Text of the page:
Self-interest, ‘social responsibility’ and the Civil Service

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“One of the things that EY seems to have forgotten is the social responsibility of a government” — thus spoke Civil Service Association President James Watler in response to Ernst & Young’s report on ways to reduce the size of the Cayman Islands public sector.

It’s a common charge that arises against each mention of removing functions, roles or people from Cayman’s government: Somehow, some way, eliminating this or that government activity — no matter how ancillary and inefficient — will do damage to Caymanians as a people, those opponents contend.

Nonsense.

Don’t believe for a moment that Mr. Watler has in mind the common welfare of the islands’ populace or the future of Cayman as a viable, self-governing entity. He’s not even concerned about preserving the special privileges reserved for Caymanians, as opposed to non-Caymanians.

When Mr. Watler sounds the trumpet of “social responsibility,” he is playing to one distinct audience: Civil servants. And the tune is: Protect government salaries and benefits, at any cost.

Excuse us. Government’s “social responsibility” does not extend solely, or even primarily, to the 6,300 public servants paid out of taxpayer funds, nor to their dependent family members. Government’s responsibility is to the collective population of the Cayman Islands — and particularly to the most disadvantaged Caymanians who, through circumstances beyond their control, are unable to function in greater society.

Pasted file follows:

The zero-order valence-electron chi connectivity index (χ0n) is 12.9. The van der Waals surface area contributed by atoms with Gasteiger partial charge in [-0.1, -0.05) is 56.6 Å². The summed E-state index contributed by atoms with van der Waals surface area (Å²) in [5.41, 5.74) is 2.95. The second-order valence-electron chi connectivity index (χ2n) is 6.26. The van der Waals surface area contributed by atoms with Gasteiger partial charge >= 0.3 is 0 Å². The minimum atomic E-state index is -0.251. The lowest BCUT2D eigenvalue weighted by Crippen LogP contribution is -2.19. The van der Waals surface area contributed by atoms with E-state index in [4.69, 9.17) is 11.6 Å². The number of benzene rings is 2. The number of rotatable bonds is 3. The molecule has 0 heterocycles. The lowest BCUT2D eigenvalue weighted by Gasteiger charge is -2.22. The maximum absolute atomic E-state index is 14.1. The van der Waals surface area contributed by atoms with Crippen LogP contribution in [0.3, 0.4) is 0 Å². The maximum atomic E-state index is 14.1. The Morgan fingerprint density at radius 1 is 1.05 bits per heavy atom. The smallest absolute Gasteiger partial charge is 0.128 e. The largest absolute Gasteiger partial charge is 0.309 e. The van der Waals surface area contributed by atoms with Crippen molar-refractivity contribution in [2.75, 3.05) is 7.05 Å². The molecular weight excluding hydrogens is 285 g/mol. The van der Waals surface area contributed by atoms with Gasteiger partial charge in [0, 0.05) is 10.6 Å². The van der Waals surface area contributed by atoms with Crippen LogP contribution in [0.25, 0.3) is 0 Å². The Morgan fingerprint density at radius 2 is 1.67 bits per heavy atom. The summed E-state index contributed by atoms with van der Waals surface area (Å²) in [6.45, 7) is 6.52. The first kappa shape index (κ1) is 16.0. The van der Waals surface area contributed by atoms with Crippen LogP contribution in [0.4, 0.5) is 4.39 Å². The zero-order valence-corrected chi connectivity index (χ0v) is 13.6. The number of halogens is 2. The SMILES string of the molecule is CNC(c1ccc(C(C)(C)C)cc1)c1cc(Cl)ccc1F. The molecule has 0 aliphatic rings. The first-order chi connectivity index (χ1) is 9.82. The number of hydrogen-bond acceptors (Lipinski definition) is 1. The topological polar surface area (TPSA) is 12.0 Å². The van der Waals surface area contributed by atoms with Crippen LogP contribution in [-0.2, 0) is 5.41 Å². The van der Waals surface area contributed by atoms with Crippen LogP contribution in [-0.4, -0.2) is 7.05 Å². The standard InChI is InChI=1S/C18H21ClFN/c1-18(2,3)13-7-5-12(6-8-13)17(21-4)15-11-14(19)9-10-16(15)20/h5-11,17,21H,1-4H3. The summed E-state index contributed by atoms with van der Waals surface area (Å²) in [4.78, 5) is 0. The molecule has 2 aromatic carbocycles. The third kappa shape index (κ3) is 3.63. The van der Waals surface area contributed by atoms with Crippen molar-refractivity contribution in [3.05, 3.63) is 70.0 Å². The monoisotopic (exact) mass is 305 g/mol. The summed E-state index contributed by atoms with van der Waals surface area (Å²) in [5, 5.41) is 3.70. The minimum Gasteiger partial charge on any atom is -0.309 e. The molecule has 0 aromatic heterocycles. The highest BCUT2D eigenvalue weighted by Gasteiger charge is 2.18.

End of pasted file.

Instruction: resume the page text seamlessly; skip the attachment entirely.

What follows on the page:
These are the people for whom government has a “social responsibility” — the homeless, the hopeless and the helpless.

The unfortunate victims of abuse, mental ailments, neglect, disease, disorders and disasters … the sick, the destitute, the very young and the very old — those are the rightful wards of the state. Rightful claims to public assistance are earned through personal suffering, and paid out of compassion — not through union membership and an ingrained entitlement mentality.

Mr. Watler and the civil servants he represents (a vocal group representative of many, but by no means all, public employees) are concerned that government’s executing the EY recommendations would result in the transferral of hundreds, perhaps thousands, of government roles — and the civil servants who fill them — to the private sector.

It’s a justifiable concern because, hopefully, that is exactly Cabinet’s intent.

But so what? Any civil servant who loses his public job would simply join the same pool as the rest of us. What’s so terrible or terrifying about competing in the private sector, along with the tens of thousands of Caymanians who already do?

What is so sacred about a civil servant that makes it heresy to suggest aligning health and pensions benefits to what every other working Caymanian has? What is the special quality of a civil servant that he should get consideration over the thousands of Caymanians who have no employment at all? What is it about a civil servant that entitles him to a highly paid sinecure at the expense of those Caymanians who have nothing or next to nothing?